October 14, 2013

Scripture and Commentary, Tuesday after the Twentieth Sunday after Trinity

Morning – Psalm 125, 126, 2 Kings 4:18-25, 1 Tim. 4:6
Evening – Psalm 132, Ecc. 2:1-17, Mt. 20:1-16

Commentary, Matthew 20:1-16

This passage continues the discourse begun with the rich young ruler in 19:16.  Our Lord is still on the east side of the Jordan, but close enough to Judea to make excursions into it, and for the Judean people to come to Him.  And they do come to Him.  19:2 tells us great multitudes followed Him, and 19:3 says Pharisees also came attempting to trick and discredit (tempting) Him.

In this parable the Householder is God.  The vineyard is the Kingdom of God, which on earth is the Church.  The call to work in the vineyard is the Gospel calling people to believe in Christ.  The pay is Heaven and all the grace of God.  The parable has two primary meanings. First, most of the Pharisees and Jewish religious leaders will not enter the Kingdom of Heaven.  Though they are first in religion they are last in faith (see 20:16).  Trusting their religiousness, rather than the atoning sacrifice of Christ, they will be found missing the mark on Judgment Day.  In other words, they will not measure up to God’s standard of perfect holiness, therefore they will have no place in Heaven.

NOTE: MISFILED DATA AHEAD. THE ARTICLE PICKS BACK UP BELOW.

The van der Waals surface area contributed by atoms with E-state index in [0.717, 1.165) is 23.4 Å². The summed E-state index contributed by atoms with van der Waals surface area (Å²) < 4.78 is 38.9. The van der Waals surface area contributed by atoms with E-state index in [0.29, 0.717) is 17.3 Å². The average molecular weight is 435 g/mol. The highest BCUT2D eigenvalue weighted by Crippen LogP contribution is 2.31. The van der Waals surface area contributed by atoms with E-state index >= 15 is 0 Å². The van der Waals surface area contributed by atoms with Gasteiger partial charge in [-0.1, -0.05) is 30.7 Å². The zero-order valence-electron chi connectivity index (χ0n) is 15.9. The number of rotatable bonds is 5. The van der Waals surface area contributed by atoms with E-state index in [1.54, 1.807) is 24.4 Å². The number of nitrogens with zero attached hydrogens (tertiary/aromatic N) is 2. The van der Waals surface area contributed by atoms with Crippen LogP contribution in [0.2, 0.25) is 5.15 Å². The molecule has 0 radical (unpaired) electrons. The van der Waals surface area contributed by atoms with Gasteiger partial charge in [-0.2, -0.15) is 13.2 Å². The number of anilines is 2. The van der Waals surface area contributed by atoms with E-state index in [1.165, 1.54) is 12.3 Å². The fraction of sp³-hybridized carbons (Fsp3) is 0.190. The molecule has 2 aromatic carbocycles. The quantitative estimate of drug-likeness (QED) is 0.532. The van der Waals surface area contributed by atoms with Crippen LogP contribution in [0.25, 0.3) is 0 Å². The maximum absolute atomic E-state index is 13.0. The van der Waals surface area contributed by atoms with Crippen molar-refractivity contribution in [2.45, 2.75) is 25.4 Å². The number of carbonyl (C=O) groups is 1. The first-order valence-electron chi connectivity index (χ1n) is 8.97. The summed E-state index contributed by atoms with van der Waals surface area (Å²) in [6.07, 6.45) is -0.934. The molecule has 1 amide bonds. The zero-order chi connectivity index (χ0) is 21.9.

Second, all is forgiven to all who trust in Christ.  You do not have to be first in the vineyard, as the Pharisees considered themselves to be.  Even the last one to come to the vineyard will receive the full grace and pardon of Christ.  Even the last to come to Christ will receive the Spirit, the Church, the means of grace, the Bible, and Heaven at last.

Some one you know may be late in life, and still not in the vineyard. Continue to pray for him, there is yet hope.  You may be late in life yet not in the vineyard   You wonder if God will accept you after your decades of living like a Pharisee, or even like a pagan.  The answer is, yes.  “Come unto me” Jesus says in Matthew 11:28.  “[H]im that cometh to me I will in no wise cast out,” He says in John 6:37. “[W]hosoever believeth in Him should not perish, but have everlasting life” (Jn 3:16).


This is not an excuse to put off God.  You may not live to see tomorrow on this earth.  You may be called before the throne of God this very moment.  “Today if ye will hear his voice, harden not you hearts” (Heb. 3:15).  Be ready, for Jesus may come for you “at an hour when ye think not” (Lk. 11:40).

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